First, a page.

Up Holland in old picture postcards volume 2

Up Holland in old picture postcards volume 2

Auteur
:   Dr. Allan Miller
Gemeente
:  
Provincie
:   Lancashire
Land
:   United Kingdom
ISBN13
:   978-90-288-0954-3
Pagina's
:   80
Prijs
:   EUR 16.95 Incl BTW *

Levertijd: 2-3 weken (onder voorbehoud). Het getoonde omslag kan afwijken.

   


Fragmenten uit het boek 'Up Holland in old picture postcards volume 2'

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Introduction

Following the success of the first book 'Up Holland in old picture postcards', it was a pleasant surprise to be asked by the publishers to consider a volume 2. My only reservation was whether it would be possible to obtain a sufficient number of different old postcards. However, I need not have worried; postcards, photographs and papers belonging to the Hunt family were made available to me. For many years the Hunt family lived at The Abbey, previously known as The Priory, next door to Up Holland Parish Church. I am grateful to Mr. Kenneth Hunt's daughter, Mrs. Anne Jones, and her husband, for allowing me access to all the material in the family collection; without it this second volume would not have been possible. Accordingly, this book is dedicated to the memory of the late Kenneth George Hunt.

Until comparatively recent years the character of Up Holland remained essentially unchanged. In 1834 it was described in a Pictorial History of the County of Lancaster as 'one of the most old fashioned looking places, with breakneck streets ... It stands on the side of a steep hill, which the streets descend, and where the carriage road zigzags in no matter agreeable.' Ta escape the squalid scenes of poverty in Wigan during the 'Cotton Famine' of the 1860s, Edwin Waugh rode over the 'green country' to the 'quaint town' of Up Holland to enjoy the 'fine old church' and the 'ivied monastic ruins.' In 1904 newspapers described Up Holland as 'an old world place ... a quiet, sleepy village ... a place of no small importance ... and everything handsome about it.' A visitor in 1926 thought it 'the least spoilt village' in the Wigan area.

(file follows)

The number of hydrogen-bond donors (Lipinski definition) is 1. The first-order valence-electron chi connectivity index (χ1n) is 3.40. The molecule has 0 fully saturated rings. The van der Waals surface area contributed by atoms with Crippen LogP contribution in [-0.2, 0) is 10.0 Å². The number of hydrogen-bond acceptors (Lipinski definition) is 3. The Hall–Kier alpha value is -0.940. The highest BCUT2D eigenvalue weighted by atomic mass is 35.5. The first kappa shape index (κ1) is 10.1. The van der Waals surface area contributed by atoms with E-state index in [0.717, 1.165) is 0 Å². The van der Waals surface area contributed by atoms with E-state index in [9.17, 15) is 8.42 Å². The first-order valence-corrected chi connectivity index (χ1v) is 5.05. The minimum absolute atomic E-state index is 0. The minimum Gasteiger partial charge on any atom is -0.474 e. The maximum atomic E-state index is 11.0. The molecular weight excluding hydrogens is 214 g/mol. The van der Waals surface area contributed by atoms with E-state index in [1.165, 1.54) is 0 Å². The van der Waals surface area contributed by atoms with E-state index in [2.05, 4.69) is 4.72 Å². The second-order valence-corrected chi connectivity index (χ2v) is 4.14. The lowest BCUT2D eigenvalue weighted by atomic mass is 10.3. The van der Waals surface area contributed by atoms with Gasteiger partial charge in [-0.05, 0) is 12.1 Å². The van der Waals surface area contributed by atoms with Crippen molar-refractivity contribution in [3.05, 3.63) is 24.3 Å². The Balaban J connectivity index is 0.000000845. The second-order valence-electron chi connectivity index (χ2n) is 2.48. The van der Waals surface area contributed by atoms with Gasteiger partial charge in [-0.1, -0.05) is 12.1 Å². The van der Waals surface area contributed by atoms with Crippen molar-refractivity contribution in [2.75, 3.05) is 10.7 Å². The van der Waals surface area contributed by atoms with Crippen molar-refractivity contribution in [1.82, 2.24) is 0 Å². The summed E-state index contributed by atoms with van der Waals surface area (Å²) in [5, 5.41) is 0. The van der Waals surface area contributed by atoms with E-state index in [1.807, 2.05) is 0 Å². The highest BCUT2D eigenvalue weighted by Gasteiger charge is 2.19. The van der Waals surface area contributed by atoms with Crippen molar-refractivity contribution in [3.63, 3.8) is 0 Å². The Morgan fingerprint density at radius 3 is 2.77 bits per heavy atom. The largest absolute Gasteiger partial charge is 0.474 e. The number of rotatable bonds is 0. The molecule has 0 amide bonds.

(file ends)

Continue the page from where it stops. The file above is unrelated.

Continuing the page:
Up Holland has a long royal tradition; King Edward IJ stayed in the village in 1323. Ta celebrate Queen Victoria's birthday in 1860, children from the village schools went by train to the seaside resort of Southport on what was 'the first treat of the kind'. All subsequent royal weddings and coronations were celebrated in Up Holland. This loyalty was reciprocated in 1935 when Elizabeth, Duchess of York and later Queen of England, came to view the 'Up Holland Experiment', designed to mitigate the social! and economic problems of the long-term unemployed in the village.